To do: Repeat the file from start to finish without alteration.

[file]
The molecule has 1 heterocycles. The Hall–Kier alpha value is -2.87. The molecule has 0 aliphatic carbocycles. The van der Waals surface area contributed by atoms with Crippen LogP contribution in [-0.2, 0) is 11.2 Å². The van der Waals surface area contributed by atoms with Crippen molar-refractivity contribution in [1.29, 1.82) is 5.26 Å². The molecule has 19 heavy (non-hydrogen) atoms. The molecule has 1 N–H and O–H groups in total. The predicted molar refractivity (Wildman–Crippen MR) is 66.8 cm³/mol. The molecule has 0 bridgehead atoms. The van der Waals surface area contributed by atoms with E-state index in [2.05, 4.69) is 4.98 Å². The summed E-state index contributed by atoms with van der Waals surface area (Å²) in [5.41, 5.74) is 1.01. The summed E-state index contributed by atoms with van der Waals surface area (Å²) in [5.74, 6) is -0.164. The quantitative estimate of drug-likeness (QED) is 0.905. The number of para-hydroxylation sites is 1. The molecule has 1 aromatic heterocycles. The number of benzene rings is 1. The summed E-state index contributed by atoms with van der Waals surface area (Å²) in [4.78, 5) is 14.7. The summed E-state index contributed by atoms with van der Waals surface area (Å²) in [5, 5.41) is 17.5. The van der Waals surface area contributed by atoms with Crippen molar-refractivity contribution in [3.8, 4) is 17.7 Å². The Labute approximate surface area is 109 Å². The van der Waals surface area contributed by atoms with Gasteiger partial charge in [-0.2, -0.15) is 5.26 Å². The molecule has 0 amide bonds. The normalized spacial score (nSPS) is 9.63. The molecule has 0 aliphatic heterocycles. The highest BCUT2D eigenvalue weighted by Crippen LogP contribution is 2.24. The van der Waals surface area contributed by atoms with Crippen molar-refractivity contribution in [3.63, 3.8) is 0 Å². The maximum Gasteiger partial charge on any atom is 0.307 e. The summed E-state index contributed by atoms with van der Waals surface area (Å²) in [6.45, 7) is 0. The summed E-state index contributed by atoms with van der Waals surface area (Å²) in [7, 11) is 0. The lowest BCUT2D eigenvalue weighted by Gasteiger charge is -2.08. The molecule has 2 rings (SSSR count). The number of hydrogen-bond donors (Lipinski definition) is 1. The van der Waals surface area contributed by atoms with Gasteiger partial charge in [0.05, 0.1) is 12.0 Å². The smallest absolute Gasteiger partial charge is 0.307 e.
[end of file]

The molecule has 1 heterocycles. The Hall–Kier alpha value is -2.87. The molecule has 0 aliphatic carbocycles. The van der Waals surface area contributed by atoms with Crippen LogP contribution in [-0.2, 0) is 11.2 Å². The van der Waals surface area contributed by atoms with Crippen molar-refractivity contribution in [1.29, 1.82) is 5.26 Å². The molecule has 19 heavy (non-hydrogen) atoms. The molecule has 1 N–H and O–H groups in total. The predicted molar refractivity (Wildman–Crippen MR) is 66.8 cm³/mol. The molecule has 0 bridgehead atoms. The van der Waals surface area contributed by atoms with E-state index in [2.05, 4.69) is 4.98 Å². The summed E-state index contributed by atoms with van der Waals surface area (Å²) in [5.41, 5.74) is 1.01. The summed E-state index contributed by atoms with van der Waals surface area (Å²) in [5.74, 6) is -0.164. The quantitative estimate of drug-likeness (QED) is 0.905. The number of para-hydroxylation sites is 1. The molecule has 1 aromatic heterocycles. The number of benzene rings is 1. The summed E-state index contributed by atoms with van der Waals surface area (Å²) in [4.78, 5) is 14.7. The summed E-state index contributed by atoms with van der Waals surface area (Å²) in [5, 5.41) is 17.5. The van der Waals surface area contributed by atoms with Crippen molar-refractivity contribution in [3.8, 4) is 17.7 Å². The Labute approximate surface area is 109 Å². The van der Waals surface area contributed by atoms with Gasteiger partial charge in [-0.2, -0.15) is 5.26 Å². The molecule has 0 amide bonds. The normalized spacial score (nSPS) is 9.63. The molecule has 0 aliphatic heterocycles. The highest BCUT2D eigenvalue weighted by Crippen LogP contribution is 2.24. The van der Waals surface area contributed by atoms with Crippen molar-refractivity contribution in [3.63, 3.8) is 0 Å². The maximum Gasteiger partial charge on any atom is 0.307 e. The summed E-state index contributed by atoms with van der Waals surface area (Å²) in [6.45, 7) is 0. The summed E-state index contributed by atoms with van der Waals surface area (Å²) in [7, 11) is 0. The lowest BCUT2D eigenvalue weighted by Gasteiger charge is -2.08. The molecule has 2 rings (SSSR count). The number of hydrogen-bond donors (Lipinski definition) is 1. The van der Waals surface area contributed by atoms with Gasteiger partial charge in [0.05, 0.1) is 12.0 Å². The smallest absolute Gasteiger partial charge is 0.307 e.